Inside a converted office building in a Midvale business park, about a dozen people are hard at work. Two women sort a tangle of coat hangers onto a rack for a dry cleaning company. Several others are busy ripping plastic covers off cans from a nearby medical supply company so the metal may be recycled.
Karen Sanders, 58, holds a razor, slicing open cardboard boxes and separating the contents — cardboard, paper stationery wrapped in plastic and packets of ribbon.
“I break down the boxes. What comes out of that box is this: ribbon, box and this is throw away,” she said.
Sanders is one of the 55 people who work at Life Skills, an organization known as a sheltered workshop. It’s one of 14 such places around the state that employ people with developmental disabilities, ranging from cerebral palsy to Down syndrome to autism.
Sanders, who has worked at Life Skills for a year, has a mild intellectual disability. For each individual task she does, she gets paid through the contracts that Life Skills has with outside corporations. For the approximately 20 hours a week Sanders works there, she is paid slightly less than $3.50 per hour, less than half of Utah’s minimum wage rate of $7.25.
Individuals with disabilities are subject to different labor laws than able-bodied people. According to the 1938 Fair Labor Standards Act, sheltered workshop employees can be paid less than minimum wage with what’s known as a subminimum wage work certificate. Often, that means just a few dollars per hour. But now a federal regulation is scrutinizing sheltered workshops like those in Utah and around the country, pressuring them to change by 2022, or risk losing federal Medicaid funding. For some sheltered workshops, coming into compliance could upend their business model with higher costs from increased support plans for employees, higher support staff ratios and more turnover as participants transition out.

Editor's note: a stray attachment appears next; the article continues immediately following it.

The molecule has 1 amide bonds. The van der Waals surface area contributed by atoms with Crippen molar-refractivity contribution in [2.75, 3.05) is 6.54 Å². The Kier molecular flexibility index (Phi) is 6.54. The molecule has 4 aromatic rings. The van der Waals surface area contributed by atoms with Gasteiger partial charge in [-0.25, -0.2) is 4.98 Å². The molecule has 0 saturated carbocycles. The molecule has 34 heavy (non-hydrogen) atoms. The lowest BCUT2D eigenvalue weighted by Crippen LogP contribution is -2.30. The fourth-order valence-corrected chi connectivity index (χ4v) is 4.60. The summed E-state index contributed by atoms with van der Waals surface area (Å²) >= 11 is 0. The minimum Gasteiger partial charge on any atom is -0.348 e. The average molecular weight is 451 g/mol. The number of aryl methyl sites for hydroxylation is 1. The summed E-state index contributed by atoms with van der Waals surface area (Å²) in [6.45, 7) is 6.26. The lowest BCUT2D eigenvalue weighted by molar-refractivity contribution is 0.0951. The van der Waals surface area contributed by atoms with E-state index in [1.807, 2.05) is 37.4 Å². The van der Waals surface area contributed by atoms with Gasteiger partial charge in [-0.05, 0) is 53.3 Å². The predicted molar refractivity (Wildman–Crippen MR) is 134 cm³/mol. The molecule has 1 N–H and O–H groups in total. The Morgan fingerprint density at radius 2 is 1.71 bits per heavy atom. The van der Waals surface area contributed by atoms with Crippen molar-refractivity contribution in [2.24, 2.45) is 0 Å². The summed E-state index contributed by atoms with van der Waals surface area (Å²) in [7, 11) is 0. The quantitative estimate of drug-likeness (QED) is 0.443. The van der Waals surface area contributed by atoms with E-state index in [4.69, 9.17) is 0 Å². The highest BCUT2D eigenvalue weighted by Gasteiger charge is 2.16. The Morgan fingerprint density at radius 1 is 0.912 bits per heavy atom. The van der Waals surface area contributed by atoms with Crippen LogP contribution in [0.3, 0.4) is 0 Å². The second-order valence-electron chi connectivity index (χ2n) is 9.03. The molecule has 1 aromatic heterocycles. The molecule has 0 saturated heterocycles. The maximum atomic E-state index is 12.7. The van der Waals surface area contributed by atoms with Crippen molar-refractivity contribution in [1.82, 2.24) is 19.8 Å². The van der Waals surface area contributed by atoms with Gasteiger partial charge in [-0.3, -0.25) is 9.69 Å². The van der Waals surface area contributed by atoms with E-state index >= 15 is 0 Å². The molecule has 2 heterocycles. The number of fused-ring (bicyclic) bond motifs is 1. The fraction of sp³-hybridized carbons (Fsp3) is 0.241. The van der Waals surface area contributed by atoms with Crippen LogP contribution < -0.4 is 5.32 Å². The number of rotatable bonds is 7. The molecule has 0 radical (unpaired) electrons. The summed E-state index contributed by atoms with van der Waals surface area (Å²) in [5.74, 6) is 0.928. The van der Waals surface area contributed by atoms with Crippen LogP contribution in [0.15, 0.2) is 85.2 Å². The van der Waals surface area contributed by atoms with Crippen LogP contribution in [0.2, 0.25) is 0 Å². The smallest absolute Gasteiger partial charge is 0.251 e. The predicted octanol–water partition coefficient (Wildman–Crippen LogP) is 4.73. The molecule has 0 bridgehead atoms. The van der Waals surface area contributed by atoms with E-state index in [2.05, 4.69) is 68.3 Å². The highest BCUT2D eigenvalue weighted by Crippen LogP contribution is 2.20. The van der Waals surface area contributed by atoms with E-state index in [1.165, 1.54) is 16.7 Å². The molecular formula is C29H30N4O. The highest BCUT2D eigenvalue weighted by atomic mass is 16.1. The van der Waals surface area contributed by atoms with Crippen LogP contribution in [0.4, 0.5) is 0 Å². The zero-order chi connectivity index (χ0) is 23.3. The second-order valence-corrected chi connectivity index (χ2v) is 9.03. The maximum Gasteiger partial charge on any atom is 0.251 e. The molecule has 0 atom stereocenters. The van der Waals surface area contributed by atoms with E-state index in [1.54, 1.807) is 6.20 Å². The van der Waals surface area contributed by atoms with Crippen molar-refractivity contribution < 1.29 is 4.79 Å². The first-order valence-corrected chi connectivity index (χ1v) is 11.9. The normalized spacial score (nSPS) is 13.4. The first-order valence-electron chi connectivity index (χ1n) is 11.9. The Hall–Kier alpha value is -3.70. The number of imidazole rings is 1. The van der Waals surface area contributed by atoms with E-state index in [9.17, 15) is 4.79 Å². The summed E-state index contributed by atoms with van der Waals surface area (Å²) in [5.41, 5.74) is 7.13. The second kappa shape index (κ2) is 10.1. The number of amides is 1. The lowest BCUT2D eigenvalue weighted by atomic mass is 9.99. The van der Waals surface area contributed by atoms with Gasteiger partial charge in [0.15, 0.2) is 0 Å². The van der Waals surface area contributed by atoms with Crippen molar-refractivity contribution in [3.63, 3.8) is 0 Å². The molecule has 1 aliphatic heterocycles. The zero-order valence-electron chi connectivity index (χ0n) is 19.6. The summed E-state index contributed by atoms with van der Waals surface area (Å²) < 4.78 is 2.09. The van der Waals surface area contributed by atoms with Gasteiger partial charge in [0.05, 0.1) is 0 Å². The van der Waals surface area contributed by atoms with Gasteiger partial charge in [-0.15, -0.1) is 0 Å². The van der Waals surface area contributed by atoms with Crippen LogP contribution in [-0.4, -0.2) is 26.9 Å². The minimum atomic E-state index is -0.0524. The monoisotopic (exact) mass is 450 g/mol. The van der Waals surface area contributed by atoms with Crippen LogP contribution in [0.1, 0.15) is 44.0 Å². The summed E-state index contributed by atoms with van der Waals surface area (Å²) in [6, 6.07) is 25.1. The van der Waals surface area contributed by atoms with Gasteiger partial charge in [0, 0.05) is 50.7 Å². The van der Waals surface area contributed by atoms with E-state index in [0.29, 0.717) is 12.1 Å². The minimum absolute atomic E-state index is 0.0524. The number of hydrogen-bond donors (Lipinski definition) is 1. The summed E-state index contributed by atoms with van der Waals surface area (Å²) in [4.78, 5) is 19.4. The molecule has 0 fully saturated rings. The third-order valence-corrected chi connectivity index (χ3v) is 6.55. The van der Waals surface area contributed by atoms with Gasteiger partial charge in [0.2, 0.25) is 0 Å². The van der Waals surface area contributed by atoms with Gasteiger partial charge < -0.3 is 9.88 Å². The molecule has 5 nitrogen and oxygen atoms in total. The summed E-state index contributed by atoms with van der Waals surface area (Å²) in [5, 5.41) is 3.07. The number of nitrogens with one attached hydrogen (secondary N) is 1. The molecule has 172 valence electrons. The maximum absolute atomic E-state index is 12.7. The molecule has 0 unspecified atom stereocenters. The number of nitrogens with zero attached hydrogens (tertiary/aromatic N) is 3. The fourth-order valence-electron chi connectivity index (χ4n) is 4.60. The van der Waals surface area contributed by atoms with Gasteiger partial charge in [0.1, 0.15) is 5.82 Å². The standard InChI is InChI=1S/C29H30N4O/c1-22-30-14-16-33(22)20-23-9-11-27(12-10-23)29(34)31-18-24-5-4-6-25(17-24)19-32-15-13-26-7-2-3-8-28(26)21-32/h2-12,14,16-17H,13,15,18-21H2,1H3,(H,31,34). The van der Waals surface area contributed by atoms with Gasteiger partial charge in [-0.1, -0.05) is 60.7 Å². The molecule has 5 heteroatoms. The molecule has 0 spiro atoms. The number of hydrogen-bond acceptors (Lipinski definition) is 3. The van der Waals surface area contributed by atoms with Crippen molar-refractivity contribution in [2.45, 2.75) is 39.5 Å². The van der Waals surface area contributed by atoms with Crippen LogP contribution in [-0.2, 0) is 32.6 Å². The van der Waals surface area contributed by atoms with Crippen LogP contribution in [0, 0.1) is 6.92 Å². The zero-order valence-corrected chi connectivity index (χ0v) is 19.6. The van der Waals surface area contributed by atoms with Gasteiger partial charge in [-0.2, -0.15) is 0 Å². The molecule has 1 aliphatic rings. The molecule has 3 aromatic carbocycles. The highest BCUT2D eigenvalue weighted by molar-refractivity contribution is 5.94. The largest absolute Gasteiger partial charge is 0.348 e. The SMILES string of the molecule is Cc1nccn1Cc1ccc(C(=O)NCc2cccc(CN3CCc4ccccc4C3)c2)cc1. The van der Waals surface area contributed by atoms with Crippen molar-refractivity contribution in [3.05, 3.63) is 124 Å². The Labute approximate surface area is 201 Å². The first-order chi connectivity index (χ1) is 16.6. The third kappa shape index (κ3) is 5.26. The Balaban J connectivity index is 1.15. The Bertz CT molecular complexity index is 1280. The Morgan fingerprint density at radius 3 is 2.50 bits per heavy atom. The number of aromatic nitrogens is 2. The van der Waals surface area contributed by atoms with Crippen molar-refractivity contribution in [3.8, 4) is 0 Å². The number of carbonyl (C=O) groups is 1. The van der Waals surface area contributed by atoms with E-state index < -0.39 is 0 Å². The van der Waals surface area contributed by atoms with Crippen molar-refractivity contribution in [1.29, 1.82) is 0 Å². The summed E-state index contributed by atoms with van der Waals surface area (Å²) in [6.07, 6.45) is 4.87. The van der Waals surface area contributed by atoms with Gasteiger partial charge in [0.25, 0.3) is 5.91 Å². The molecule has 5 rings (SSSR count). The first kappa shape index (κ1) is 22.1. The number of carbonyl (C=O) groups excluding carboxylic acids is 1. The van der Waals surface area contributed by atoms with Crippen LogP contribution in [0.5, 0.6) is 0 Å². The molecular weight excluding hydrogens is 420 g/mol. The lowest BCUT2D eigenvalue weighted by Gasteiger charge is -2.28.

“A lot of these individuals don’t work like the standard population. Some of them may work for five minutes and they stop for half-an-hour. Or they work for half-an-hour and stop for the rest of the day,” said Deborah Whitted, the director of Life Skills. “How do you determine how you’re going to pay an hourly wage for something like that?”
Data on the average wages of people with disabilities employed at sheltered workshops in Utah is not readily available. However the $3.50 per hour that Sanders earns is in line with other anecdotal examples from around the country.
Employees at sheltered workshops like Life Skills qualify for Medicaid. Each individual with a disability brings a certain amount of federal funding with them to their employer.
Despite being a proven business model, a younger generation of disability rights advocates says sheltered workshops foster a sense of paternalism towards individuals with disabilities. They say the current shift away from these facilities is about resetting expectations of what’s possible for people with disabilities.